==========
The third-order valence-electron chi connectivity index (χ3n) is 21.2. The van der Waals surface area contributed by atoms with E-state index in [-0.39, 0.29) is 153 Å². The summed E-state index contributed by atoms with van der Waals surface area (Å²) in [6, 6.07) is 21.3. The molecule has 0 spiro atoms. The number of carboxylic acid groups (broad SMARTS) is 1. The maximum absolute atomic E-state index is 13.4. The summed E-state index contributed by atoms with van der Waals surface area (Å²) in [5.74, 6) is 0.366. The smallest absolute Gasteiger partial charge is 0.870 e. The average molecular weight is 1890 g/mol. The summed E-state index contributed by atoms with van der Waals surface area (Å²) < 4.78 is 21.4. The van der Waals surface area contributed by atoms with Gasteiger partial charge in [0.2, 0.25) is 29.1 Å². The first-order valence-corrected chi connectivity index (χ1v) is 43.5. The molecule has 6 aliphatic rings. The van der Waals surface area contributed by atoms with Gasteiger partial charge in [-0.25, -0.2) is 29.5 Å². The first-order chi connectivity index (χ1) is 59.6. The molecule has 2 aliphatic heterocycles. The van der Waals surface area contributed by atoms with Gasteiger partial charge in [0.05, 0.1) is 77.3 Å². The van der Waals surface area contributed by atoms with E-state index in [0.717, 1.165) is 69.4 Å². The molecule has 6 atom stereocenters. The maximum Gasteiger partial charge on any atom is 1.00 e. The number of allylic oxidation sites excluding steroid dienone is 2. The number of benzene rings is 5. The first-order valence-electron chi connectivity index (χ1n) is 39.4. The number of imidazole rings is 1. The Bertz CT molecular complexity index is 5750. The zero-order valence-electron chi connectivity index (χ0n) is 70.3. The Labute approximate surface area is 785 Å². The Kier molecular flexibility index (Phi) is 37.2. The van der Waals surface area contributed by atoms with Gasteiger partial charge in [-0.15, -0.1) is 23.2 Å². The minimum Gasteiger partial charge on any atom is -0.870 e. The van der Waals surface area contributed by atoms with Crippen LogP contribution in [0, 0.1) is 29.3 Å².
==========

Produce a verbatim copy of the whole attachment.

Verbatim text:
The third-order valence-electron chi connectivity index (χ3n) is 21.2. The van der Waals surface area contributed by atoms with E-state index in [-0.39, 0.29) is 153 Å². The summed E-state index contributed by atoms with van der Waals surface area (Å²) in [6, 6.07) is 21.3. The molecule has 0 spiro atoms. The number of carboxylic acid groups (broad SMARTS) is 1. The maximum absolute atomic E-state index is 13.4. The summed E-state index contributed by atoms with van der Waals surface area (Å²) in [5.74, 6) is 0.366. The smallest absolute Gasteiger partial charge is 0.870 e. The average molecular weight is 1890 g/mol. The summed E-state index contributed by atoms with van der Waals surface area (Å²) < 4.78 is 21.4. The van der Waals surface area contributed by atoms with Gasteiger partial charge in [0.2, 0.25) is 29.1 Å². The first-order valence-corrected chi connectivity index (χ1v) is 43.5. The molecule has 6 aliphatic rings. The van der Waals surface area contributed by atoms with Gasteiger partial charge in [-0.25, -0.2) is 29.5 Å². The first-order chi connectivity index (χ1) is 59.6. The molecule has 2 aliphatic heterocycles. The van der Waals surface area contributed by atoms with Gasteiger partial charge in [0.05, 0.1) is 77.3 Å². The van der Waals surface area contributed by atoms with E-state index in [0.717, 1.165) is 69.4 Å². The molecule has 6 atom stereocenters. The maximum Gasteiger partial charge on any atom is 1.00 e. The number of allylic oxidation sites excluding steroid dienone is 2. The number of benzene rings is 5. The first-order valence-electron chi connectivity index (χ1n) is 39.4. The number of imidazole rings is 1. The Bertz CT molecular complexity index is 5750. The zero-order valence-electron chi connectivity index (χ0n) is 70.3. The Labute approximate surface area is 785 Å². The Kier molecular flexibility index (Phi) is 37.2. The van der Waals surface area contributed by atoms with Gasteiger partial charge in [-0.15, -0.1) is 23.2 Å². The minimum Gasteiger partial charge on any atom is -0.870 e. The van der Waals surface area contributed by atoms with Crippen LogP contribution in [0, 0.1) is 29.3 Å².